If you want to avoid falling prey to the Ponzi scheme of someone like Bernie Madoff, the first and most surprising rule you should adopt: Don't trust referrals from your neighbors or friends.
At least, don't rely on the referral to make your decision. Though many advisors have their clients' best interests at heart, there are fraudsters who take advantage of the ready access to their clients' money.
Their chief tool: what the experts call affinity fraud—preying on our tendency to trust referrals from people in our social circles, ethnic or religious groups.
Many of these folks suck in their victims by telling them what they want to hear, when it comes to delivering a return on their investment, according to Tony Fiorillo, a fee-only advisor who is president of Asset Management Strategies in Fishers, Ind., and works closely with a law firm that has sued stockbrokers for allegedly victimizing clients. It usually takes a while for the investors to discover that the fraudster can't deliver. Meanwhile, the predators take advantage of word-of-mouth referrals to move from one victim to the next.
"This is a very, very sleazy business in a very expensive suit," Fiorillo said.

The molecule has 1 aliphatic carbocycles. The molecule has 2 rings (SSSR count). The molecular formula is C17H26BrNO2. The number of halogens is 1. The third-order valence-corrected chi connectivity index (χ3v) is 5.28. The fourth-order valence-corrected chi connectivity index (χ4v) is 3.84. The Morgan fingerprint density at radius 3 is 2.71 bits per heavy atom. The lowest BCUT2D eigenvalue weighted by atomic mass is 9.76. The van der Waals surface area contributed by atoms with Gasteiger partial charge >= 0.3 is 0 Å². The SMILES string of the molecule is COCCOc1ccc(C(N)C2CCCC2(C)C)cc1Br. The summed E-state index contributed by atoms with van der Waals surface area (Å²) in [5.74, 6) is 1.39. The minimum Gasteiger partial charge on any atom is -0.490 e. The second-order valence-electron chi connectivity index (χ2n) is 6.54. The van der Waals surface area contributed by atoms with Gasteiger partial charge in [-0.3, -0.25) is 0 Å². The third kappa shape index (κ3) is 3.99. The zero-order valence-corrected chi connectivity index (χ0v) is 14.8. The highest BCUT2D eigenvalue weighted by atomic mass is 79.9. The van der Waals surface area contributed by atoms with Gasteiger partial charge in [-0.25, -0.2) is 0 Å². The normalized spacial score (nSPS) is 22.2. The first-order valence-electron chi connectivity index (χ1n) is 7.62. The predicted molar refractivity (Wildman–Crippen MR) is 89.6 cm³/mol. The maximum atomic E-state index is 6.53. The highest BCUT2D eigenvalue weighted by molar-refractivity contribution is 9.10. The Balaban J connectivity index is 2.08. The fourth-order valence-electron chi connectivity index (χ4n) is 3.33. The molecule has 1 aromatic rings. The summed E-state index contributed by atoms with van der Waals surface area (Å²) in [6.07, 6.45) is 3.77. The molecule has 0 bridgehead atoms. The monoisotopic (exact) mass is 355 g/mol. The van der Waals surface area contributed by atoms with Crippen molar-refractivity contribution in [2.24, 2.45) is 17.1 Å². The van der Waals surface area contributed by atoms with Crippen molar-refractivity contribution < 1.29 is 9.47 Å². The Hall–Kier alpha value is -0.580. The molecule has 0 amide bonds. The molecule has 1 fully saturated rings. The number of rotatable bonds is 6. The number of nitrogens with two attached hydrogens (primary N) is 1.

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Affinity fraud is one of the most common ways to victimize investors, according to the FBI. A recent global survey by Nielsen of 28,000 people found 92 percent believed word-of-mouth referrals and recommendations from friends and family more than any other form of advertising.
Madoff found his victims among members of Palm Beach Country Club and in Jewish organizations where he was trusted. Fraudsters have preyed upon many other groups. Marcus Schrenker—the Indiana financial advisor who tried to fake his own death in a staged 2009 plane crash in Florida and was later convicted of securities fraud—reportedly got enthusiastic word-of-mouth referrals from retired airline pilots. Roy Fluker Jr., who was sentenced in Chicago to 15 years in prison in 2011 after defrauding 2,000 people of $10.7 million, preyed upon African-American church congregants, according to the FBI.
Some cases don't rise to the criminal level and are settled in civil court. In 2012, there were 4,299 arbitration claims filed with FINRA against investment advisors for allegedly breaching their fiduciary duty, misrepresenting information, omitting facts and other infractions, compared with 4,729 in 2011.
No matter how trustworthy someone seems—or how much faith you have in the person recommending him—don't go by first impressions, experts warn.
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